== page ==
Only 15 per cent of the University of Lincoln’s staff are from BAME backgrounds

Less than 1 per cent of the university professors around the UK are black


The University of Lincoln has released figures showing that among their academic staff “15% are from BAME backgrounds but this figure has been increasing over the coming years.”
A spokesperson for the university added: “We welcome more than 100 different nationalities represented across our staff and student community. Diversity enriches our teaching, student experience and research, bringing a variety perspectives and experiences.”
This statistic is no anomaly as an article using HESA data calculated that 0.7 percent of professional staff working at UK universities are black compared to 87 percent white.
The Office for National Statistics (ONS) released in 2018, that state funded schools employed 85.9 percent white British staff. They also showed  92.9 percent of headteachers in England were also white British.
The importance of these statistics aligns with the Black Lives Matter movement which has seen protests across America and the UK in response to the death of George Floyd.

Protests in London over the past week

In response to the movement, the University of Lincoln took part in the Black Out Tuesday posts, where Instagram users posted a black screen to show solidarity to the injustice black people face.

View this post on Instagram

A statement from your Student Leaders: As a Students’ Union, it is our role to represent every student at the University of Lincoln. For that reason, we felt it pertinent to make a statement following the appalling murder of George Floyd by police in Minneapolis on the 25th May. This SU has always been and will always be an advocate for diversity, welcoming and supporting students of all races. We also acknowledge the existence of institutionalised racism through society and this team continues to work every year to combat this in Lincoln. It’s important to us that we raise the voices of our black students and make sure that their student experience is equal to that of white students. It is important for all members of the Lincoln community to feel safe and supported, and to know that they are surrounded by allies within the SU, university and student-body. We also want to assure all of our students that we have a zero-tolerance policy on any and all hate crimes committed on-campus or across Lincoln. If you are a student who has been the victim or a witness to a hate crime; report this immediately to the police, in the first instance. If you do not feel confident in reporting an incident to the authorities, this can also be done via the University's Hate Crime Reporting Centre (linked in the news story in our bio). Lastly, it’s important that we work together; to learn, grow and advocate for the Black Lives Matter movement to create positive change for black people in Lincoln and globally. We want all students to feel comfortable talking to us about their experiences as a student or injustices they might have faced. You can contact all of our Student Leaders via email or social media, or contact our BAME Officer on [email protected]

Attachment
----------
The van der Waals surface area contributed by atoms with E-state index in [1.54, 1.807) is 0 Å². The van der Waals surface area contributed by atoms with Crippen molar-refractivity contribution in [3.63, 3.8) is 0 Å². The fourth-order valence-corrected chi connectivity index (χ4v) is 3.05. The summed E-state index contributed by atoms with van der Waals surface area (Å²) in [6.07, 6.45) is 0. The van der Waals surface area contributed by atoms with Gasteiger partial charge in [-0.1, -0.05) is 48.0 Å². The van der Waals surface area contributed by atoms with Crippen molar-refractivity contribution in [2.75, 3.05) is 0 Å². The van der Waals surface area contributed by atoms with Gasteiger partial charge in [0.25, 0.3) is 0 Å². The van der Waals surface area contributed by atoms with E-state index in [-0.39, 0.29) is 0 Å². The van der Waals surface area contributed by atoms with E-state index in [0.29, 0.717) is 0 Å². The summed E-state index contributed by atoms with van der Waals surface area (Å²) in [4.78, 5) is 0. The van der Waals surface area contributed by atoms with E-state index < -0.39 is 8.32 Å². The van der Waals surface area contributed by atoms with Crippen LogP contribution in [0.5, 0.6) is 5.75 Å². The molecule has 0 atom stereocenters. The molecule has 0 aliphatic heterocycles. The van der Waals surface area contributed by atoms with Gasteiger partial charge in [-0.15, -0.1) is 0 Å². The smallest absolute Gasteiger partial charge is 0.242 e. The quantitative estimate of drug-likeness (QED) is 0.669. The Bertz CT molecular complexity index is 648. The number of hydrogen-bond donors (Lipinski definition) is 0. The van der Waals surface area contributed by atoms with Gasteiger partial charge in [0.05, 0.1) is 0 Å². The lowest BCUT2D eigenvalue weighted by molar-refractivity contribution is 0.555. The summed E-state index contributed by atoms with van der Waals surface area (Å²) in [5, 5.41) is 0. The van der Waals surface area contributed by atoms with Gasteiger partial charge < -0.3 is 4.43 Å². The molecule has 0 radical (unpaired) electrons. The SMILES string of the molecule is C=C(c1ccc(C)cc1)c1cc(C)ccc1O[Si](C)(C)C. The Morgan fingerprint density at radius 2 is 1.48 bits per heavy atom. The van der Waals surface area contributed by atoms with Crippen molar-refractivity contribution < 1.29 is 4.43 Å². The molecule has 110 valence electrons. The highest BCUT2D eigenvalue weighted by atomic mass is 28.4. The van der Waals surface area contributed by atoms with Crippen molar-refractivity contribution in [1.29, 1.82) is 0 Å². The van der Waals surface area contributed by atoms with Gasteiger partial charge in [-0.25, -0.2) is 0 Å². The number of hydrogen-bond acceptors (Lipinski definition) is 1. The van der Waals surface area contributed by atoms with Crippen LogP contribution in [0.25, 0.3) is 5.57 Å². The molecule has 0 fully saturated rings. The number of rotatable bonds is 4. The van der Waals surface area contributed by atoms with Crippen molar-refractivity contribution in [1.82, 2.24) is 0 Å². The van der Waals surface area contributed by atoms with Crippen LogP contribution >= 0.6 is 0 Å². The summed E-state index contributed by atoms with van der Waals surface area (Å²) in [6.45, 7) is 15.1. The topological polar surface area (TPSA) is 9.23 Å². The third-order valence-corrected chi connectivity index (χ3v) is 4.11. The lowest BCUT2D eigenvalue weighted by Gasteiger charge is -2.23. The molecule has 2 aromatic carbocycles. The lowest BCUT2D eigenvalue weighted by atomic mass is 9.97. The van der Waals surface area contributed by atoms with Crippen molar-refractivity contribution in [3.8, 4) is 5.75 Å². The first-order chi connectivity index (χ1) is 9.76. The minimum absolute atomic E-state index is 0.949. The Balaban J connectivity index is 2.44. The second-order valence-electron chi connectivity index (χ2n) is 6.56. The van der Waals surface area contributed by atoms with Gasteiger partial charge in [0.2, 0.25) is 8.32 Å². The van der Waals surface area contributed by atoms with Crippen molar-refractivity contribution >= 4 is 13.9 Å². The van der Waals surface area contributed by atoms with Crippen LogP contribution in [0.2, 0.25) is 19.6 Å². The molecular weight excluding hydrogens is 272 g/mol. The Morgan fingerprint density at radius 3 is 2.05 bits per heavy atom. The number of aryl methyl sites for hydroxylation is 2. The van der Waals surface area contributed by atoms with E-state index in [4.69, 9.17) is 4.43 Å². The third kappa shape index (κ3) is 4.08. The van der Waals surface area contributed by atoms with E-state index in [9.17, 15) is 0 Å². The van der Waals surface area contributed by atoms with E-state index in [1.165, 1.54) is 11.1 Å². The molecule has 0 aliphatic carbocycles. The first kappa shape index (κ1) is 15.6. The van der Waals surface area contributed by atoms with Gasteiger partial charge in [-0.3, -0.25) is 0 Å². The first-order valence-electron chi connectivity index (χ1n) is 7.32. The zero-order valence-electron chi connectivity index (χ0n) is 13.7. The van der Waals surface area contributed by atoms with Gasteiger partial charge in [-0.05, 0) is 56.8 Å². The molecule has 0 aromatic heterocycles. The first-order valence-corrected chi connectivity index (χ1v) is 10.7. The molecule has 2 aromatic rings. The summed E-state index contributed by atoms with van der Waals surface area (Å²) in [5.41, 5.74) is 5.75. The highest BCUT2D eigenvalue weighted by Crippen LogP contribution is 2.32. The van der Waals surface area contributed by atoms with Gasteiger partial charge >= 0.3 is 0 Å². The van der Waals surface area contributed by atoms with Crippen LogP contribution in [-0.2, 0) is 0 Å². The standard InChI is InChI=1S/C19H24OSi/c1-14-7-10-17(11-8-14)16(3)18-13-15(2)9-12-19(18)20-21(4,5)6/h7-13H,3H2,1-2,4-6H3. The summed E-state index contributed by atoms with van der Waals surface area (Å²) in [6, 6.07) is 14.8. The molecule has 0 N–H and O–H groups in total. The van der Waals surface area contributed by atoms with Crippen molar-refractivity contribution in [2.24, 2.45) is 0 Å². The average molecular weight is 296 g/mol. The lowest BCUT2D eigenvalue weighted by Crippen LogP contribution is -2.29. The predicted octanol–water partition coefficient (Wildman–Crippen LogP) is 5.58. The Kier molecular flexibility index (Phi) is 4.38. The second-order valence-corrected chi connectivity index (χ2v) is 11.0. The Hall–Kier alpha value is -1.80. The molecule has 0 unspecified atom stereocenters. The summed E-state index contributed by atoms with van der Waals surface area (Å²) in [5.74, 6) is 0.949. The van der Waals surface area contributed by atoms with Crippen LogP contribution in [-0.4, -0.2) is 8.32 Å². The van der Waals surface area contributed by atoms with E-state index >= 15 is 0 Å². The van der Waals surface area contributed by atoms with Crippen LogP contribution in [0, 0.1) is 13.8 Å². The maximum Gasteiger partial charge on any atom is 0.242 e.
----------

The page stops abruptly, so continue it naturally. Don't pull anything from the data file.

A post shared by Uni of Lincoln Students' Union (@unilincolnsu) on

In an email to all staff and students, the University asked those to join them and kneel for black lives for 5 minutes in solidarity with the Black Lives Matter movement.

“This Thursday, 4th June, at 9.25am the University of Lincoln and the Students’ Union will make a collective gesture of unity, support and solidarity and will Kneel for Black Lives for 5 minutes. Join us, wherever you are in the world, and kneel and together we will make a statement that #BlackLivesMatter.

Kneel for Black Lives

Your current Volunteer Officers and incoming Student Leaders are joining university staff and students, to kneel in solidarity with the Black Lives Matter movement and black students and staff in Lincoln.

Posted by University of Lincoln Students' Union on Thursday, 4 June 2020

 

“All of us, staff and students alike, need to stand firm against racism and intolerance. Universities need to be beacons for the community, representing all that is best in humanity and standing against its vulgarities.”

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